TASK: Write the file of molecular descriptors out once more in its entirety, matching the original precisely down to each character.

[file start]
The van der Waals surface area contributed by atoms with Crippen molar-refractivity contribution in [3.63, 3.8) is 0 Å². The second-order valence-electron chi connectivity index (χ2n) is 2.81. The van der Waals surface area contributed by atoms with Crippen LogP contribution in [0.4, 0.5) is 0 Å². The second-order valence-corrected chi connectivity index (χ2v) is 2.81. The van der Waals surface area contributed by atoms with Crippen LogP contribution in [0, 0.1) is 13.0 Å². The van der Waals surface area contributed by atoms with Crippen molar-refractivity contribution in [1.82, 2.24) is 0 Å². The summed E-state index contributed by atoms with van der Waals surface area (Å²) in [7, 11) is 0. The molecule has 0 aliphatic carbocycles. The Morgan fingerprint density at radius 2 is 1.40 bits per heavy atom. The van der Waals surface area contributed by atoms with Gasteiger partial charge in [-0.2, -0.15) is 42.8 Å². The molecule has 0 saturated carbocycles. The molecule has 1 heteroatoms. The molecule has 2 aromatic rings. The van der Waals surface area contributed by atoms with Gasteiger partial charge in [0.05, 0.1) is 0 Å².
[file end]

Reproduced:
The van der Waals surface area contributed by atoms with Crippen molar-refractivity contribution in [3.63, 3.8) is 0 Å². The second-order valence-electron chi connectivity index (χ2n) is 2.81. The van der Waals surface area contributed by atoms with Crippen LogP contribution in [0.4, 0.5) is 0 Å². The second-order valence-corrected chi connectivity index (χ2v) is 2.81. The van der Waals surface area contributed by atoms with Crippen LogP contribution in [0, 0.1) is 13.0 Å². The van der Waals surface area contributed by atoms with Crippen molar-refractivity contribution in [1.82, 2.24) is 0 Å². The summed E-state index contributed by atoms with van der Waals surface area (Å²) in [7, 11) is 0. The molecule has 0 aliphatic carbocycles. The Morgan fingerprint density at radius 2 is 1.40 bits per heavy atom. The van der Waals surface area contributed by atoms with Gasteiger partial charge in [-0.2, -0.15) is 42.8 Å². The molecule has 0 saturated carbocycles. The molecule has 1 heteroatoms. The molecule has 2 aromatic rings. The van der Waals surface area contributed by atoms with Gasteiger partial charge in [0.05, 0.1) is 0 Å².